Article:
Nothing That Meets the Eye

nothing that meets the eyeI read Patricia Highsmith’s Ripley novels (there are five of them, starting with The Talented Mr. Ripley, and they go by the collective name of the Ripliad) years and years ago, before I started this blog. Ever since, I’ve wanted to read more of her books. She was never as popular in the United States as she was in Europe (why?), but it should be perfectly possible to get copies of her other works. So when I saw Nothing That Meets the Eye, this book of her uncollected short stories, on the shelf at the library, I jumped at the chance. Highsmith wrote a lot of short stories and published eight collections during her lifetime. These are just the ones she didn’t consider good enough to make the cut of a collection (but good enough not to destroy.) They’re well-chosen by Norton and a pleasure to read.

If you’ve read any of the Ripley novels or Strangers on a Train, you might know what to expect from a lot of these excellent stories. While there is a variety, many of them are thrillers: mysterious, dark, suspenseful examinations of human psychology. Many of them — not most, by a long shot, but far more than I’d expect in any given collection — end in suicide. Some are about suspicion, others about affairs, others about not knowing what to believe or whom to trust, still others end with a twist. Many consider freedom or authority from an angle you might not expect. A couple — maybe the least successful — take place in Mexico; it’s clear Highsmith knew the country but was not overly sympathetic either to the people of Mexico or to the expatriates living there. Several stories are cheerful and optimistic, framings of unusual human kindness, but not one is sentimental. Fewer than I would expect are about women: the typical Highsmith protagonist seems to have been a man in his mid-thirties. I loved lots of them, but maybe especially “A Doorbell for Louisa,” “The Pianos of the Steinachs” and “A Bird in Hand” (that one especially for its portrait of a sort of Robin Hood of parakeets.)

I’m really glad I read this collection. It makes me want to read more of her novels, because the stories were consistently high-quality, insightful of human nature, and often interestingly dark. Besides the Ripley novels, I’ve only read The Blunderer so far. Have any of you read others of hers? Would you recommend any to begin with?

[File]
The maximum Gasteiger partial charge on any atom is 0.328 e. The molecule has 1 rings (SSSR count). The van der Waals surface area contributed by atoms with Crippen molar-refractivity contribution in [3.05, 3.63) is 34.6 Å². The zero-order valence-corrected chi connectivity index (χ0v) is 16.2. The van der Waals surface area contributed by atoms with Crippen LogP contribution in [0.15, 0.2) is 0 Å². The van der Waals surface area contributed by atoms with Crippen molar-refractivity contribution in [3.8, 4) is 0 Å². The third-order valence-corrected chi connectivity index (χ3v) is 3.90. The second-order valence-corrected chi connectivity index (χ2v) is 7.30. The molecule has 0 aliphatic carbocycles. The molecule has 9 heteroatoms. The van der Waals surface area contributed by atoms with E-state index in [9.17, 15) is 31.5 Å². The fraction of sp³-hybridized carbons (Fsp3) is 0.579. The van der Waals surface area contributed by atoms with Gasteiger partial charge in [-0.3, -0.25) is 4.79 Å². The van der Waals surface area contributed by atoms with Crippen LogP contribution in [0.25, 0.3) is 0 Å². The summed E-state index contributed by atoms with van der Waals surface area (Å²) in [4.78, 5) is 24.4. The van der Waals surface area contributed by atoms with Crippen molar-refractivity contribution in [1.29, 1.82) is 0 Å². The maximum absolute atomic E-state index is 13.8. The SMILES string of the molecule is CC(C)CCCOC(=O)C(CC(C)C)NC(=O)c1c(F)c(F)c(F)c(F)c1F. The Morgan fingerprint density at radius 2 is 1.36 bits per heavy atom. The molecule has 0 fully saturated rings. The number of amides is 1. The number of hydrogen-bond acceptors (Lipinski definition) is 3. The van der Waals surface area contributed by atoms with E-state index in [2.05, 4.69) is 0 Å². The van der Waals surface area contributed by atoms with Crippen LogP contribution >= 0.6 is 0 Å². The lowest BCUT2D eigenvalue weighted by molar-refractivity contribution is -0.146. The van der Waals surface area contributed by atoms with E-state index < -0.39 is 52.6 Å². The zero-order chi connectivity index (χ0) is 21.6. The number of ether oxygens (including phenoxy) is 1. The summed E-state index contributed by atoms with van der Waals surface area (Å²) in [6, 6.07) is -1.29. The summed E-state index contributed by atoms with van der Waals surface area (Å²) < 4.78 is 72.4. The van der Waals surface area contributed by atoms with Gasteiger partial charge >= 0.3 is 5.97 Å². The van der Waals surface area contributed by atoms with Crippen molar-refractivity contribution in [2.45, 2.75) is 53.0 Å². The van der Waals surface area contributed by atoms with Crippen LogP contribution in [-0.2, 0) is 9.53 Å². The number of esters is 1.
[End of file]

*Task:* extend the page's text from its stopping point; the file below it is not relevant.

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10 Responses to Nothing That Meets the Eye

  1. Readerlane says:

    Patricia Highsmith wrote so much, but I’ve only read the first two Ripley novels and Strangers on a Train. So my recommendation would be Strangers on a Train ;), which was so well done it was hard to believe it was her first book. Plus the Hitchcock movie (not particularly faithful to the original, though).

    • Jenny says:

      She DID write so much! Like 17 novels besides the Ripley ones, and 8 collections of short stories, and even a kid’s book (can’t imagine what that would be like.) I like the idea of Strangers on a Train.

  2. Deb says:

    I’d like to recommend SMALL G, a very atypical Highsmith novel. In fact, it was so unlike Highsmith’s other work, her publisher rejected it and it was eventually published posthumously. It’s set in Switzerland (can’t remember what city—possibly Zurich?) and loosely revolves around a group of people who frequent a club/restaurant that caters primarily but not exclusively to gay clientele (designated with a lowercase rather than a capital G in the guidebooks). I enjoyed it…and sometimes it’s nice to read something that’s not typical of an author’s style.

    • Jenny says:

      That’s a very interesting premise! I’ve been thinking about reading The Price of Salt, which was famous for decades as being the first/ only lesbian novel with a happy ending. Of course it was recently made into a movie, too, which I enjoyed, and I’d like to read the novel it came from.

  3. I’ve read none of her books so far but I want to read AT LEAST Strangers on a Train. Do you think I’d like her books overall? I saw the film of The Talented Mr. Ripley and I really did not care for it because I wanted Commodore Norrington to be okay and Matt Damon straight-up killed him for no reason and it was so sad.

    • Jenny says:

      Huh, well, the Ripley novels are absolutely about a genial, likable sociopath with no remorse and no genuine emotion who kills people for no reason. So, maybe not those. And The Blunderer, you can read my review, but it’s a psychological thriller about a man who kills his wife and then makes a long string of bad choices. You really feel him getting painted into a smaller and smaller corner. And I think Strangers on a Train is likely to feel like that too. So…? They at least have a lot of plot and they are really well written!

  4. I’ve only read Strangers on a Train, which I liked very much! It’s a classic for a reason. I do want to read more of her novels and stories. I’m glad these were enjoyable!

    • Jenny says:

      I think of her in the same tier as Ruth Rendell, which is high praise. Creepy and consistently excellent. So I’d like to read more of her books to back that up!

  5. Teresa says:

    I liked The Glass Cell a lot, which is the only of her books I’ve read besides the first Ripley book, and I think you’d like it too. I keep meaning to read more.

  6. The Ripley novels are brilliant. I love that character.

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